• A Magnum holds 1.5 liters of wine and is equivalent to two standard bottles. Magnums often have slightly different shapes based on the wine to be bottled, such as Champagne, Bordeaux or Burgundy. The dimensions of the magnum bottle vary slightly depending on the type of bottle; but most are about 14 inches tall and a about four inches wide at the base.
  • The Marie Jeanne holds 2.25 liters and is equivalent to three bottles.
  • Next are the Double magnums which hold three liters of wine. It’s twice the size of a magnum— four (750 ml) bottles.
  • Named after the biblical first king of the Northern Kingdom, a Jéroboam is where it becomes confusing. The Jéroboam (also known as a Double-Magnum) is 3 Liters in Champagne (4 Standard Bottles), and in Bordeaux, a Jéroboam is 4.5 Liters or 6 bottles of wine. The bottle dimensions average about 19.5 inches tall and five inches wide.
  • The Rehoboam is named after a king of Judah, son of Solomon. This bottle is also 4.5 Liters and is primarily used for Champagne.
  • The next biggest bottle holding six liters or, about eight bottles of wine, is the Methuselah. Standing around 22 inches tall, a Methuselah is Burgundy-shaped and usually used for sparkling wines. The Imperial is the same size and volume as the Methuselah, but tends to be Bordeaux-shaped.
  • Standing just over two feet tall and holding about 9 liters of wine is the Salmanazar. Named after a biblical Assyrian king it’s equivalent to one case (12 bottles) of wine.
  • The wise Balthazar holds 12 liters of wine or 16 bottles and measures in at about 28 inches tall.
  • Holding a whopping 20 bottles of wine, or about 15 liters—that’s 160 glasses—a Nebuchadnezzar averages around 31 inches tall.
  • You will have to search for a Melchoir—an 18 liter (24 bottle) monster. Think about it, that’s two cases of wine.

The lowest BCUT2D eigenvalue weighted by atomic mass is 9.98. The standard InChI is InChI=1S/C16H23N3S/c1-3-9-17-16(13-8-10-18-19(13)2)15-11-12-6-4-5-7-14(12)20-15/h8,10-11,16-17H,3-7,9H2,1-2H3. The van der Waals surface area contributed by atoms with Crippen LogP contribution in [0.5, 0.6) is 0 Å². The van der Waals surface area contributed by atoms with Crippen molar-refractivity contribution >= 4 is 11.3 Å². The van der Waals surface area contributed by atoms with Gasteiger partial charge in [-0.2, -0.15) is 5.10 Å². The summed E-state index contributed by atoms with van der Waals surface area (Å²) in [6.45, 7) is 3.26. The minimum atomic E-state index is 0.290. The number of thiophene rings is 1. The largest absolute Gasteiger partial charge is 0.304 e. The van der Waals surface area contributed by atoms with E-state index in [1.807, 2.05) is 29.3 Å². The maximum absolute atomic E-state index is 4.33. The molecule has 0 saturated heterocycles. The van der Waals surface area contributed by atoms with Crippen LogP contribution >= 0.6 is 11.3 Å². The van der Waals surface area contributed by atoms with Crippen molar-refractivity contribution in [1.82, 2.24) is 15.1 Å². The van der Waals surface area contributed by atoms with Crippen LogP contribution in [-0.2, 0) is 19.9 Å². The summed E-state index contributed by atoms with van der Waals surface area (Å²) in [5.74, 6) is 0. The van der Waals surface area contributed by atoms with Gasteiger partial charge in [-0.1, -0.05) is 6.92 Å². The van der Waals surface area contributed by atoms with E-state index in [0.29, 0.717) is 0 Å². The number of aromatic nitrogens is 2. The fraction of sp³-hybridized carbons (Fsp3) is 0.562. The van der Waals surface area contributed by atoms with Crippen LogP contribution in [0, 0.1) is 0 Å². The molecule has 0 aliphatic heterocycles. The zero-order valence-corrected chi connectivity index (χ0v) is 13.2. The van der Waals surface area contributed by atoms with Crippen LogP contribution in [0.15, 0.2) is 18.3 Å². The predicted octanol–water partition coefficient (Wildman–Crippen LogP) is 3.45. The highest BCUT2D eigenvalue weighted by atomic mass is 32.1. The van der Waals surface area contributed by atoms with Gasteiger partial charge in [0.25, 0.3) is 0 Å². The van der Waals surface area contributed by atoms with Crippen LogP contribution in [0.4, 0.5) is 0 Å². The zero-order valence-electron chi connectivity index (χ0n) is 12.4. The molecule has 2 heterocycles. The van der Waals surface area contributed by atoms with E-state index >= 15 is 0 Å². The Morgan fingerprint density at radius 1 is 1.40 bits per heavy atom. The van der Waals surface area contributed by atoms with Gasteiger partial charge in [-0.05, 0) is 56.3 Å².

• The Solomon, named after the biblical king of Israel, yields 20 liters, the equivalent of about 27 standard-sized bottles of wine.
  • The Sovereign contains approximately 25 liters or 33.3 bottles of wine and the Primat contains 27 liters or 36 bottles (three cases) of wine in one gigantic bottle.

Finally, the biggest of them all, is the Melchizedek. A Melchidezek holds a whopping 30 liters of wine or 40 bottles.

If you consider that one gallon of wine weighs almost nine pounds, it’s easy to see how unwieldy some of these large wine bottles can be. They are certainly not practical for everyday use but they make some truly memorable display pieces in wine cellars and restaurants.

Many of these largest wine bottles  are rarely made and rarely sold. Magnums are plentiful, double magnums less so, and the larger sized aren’t sold very often…anywhere. Think about it, just how would you pick up and serve the wine out of a 36-liter bottle (324 pounds) of wine such as a primat?

5 Responses to “The Size Of Wine Bottles”

  1. Great post again! Great content and explanation. Thanks man, hope it helps!